This Land is my Land
REPORTED BY KONSTANTIN NOVAKOVIC
Konstantin Novaković is a documentary photographer based in Belgrade, Serbia. He graduated from the Department of Art History at the University of Belgrade. Also, he holds an MA degree in Cultural Policy and Management from the University of Arts in Belgrade/Université Lyon 2 and yet another MA degree in Cultural Heritage Studies from the Central European University in Budapest, Hungary. Currently, his work is mainly focused on documentary photography and visual storytelling with a range of topics that are related to his formal educational expertise, geographically covering several regions, from South Asia and the Greater Middle East to the Balkans. Thematically, he is aiming to tell both the stories related to the current issues and geopolitics and as well those about the culture, vanishing traditions and religious customs of different peoples and ethno-religious communities from the abovementioned geographic regions. Through his work, he is also aiming to explore and document various cross-cultural links between the Balkans and various parts of Asia.
Photo part of the project This Land is my Land
THIS LAND IS MY LAND
The project aims to inform the local population of the rich cultural heritage of the migrants that are currently stuck on the Balkan route and who are routinely depicted in the media as trespassers, as ‘the unwanted,’ and as dangerous. This series of portraits of migrants that come from countries in Asia, the Middle East, and North Africa visually fuses their contemporary itinerant status with their enchanting cultural background. The subject of each portrait poses with a photo created by the author of this project in their home countries that respesents the collective memory of their home. Alongside each portrait, the subject’s testimony explains their reason for traveling the Balkan route and the significance of the ‘homeland’ photo they hold.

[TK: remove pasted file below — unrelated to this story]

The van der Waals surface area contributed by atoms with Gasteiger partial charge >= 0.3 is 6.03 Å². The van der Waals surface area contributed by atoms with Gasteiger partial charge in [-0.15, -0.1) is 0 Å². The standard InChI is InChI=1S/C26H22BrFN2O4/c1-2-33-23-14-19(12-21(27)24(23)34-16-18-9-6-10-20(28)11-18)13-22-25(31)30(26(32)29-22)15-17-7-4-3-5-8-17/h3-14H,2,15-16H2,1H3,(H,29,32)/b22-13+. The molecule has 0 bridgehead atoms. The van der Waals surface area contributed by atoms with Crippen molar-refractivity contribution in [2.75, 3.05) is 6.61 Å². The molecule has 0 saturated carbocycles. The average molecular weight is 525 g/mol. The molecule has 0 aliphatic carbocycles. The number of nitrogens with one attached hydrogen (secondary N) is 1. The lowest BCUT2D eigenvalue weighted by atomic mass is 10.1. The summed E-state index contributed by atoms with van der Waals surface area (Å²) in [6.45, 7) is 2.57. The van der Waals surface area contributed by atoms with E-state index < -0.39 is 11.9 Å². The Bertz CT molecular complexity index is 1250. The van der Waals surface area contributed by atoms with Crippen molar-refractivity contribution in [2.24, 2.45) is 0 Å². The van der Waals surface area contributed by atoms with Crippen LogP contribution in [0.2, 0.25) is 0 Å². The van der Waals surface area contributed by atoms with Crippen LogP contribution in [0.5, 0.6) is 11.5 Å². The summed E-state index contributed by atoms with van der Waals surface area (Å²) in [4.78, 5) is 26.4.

This project thus breaks down the depersonalized images of migrants that dominate our news cycle, instead giving a human face to these individuals and a personalized portrayal of their home and their journey. This unique approach to visualizing a dire contemporary situation: by showing the beauty and depth of far-away cultures and traditions, works to bridge disparate communities and foster curiosity and goodwill about ‘the other.’ Along with the portraits, the selection of photos includes images of their temporary homes, improvised shelters depicting the hardships they face druing their perilous journey.
Mohammad with a photo of the Great Colonnade at Palmyra. “Palmyra was a symbol of Syria and it still is but it was badly damaged during the war.”
Mohammad (25) left Aleppo in Syria two and a half years ago, after the fighting in his hometown was already over. During his journey that he started from Sudan, as the only country where he could fly to without a visa, Mohammad stayed in twelve countries, before reaching Serbia where he is for sixteen months already. Currently he stays at the Reception Center in Obrenovac near the Serbian capital, waiting for the chance to cross the Hungarian border and join his brother in Germany.
Mustafa with a photo of the Darul Aman Palace. “Now the palace is completely renovated and looks much better.”
Mustafa (25) from Kabul, Afghanistan is on the road for five years already. After staying for three years in Greece he is stranded in Bosnia for already two years after being violently pushed back from Croatia for twelve times. Currently he lives in the abandoned factory on the outskirts of Bihać, waiting for weather conditions to improve in order to try to make it to Italy again.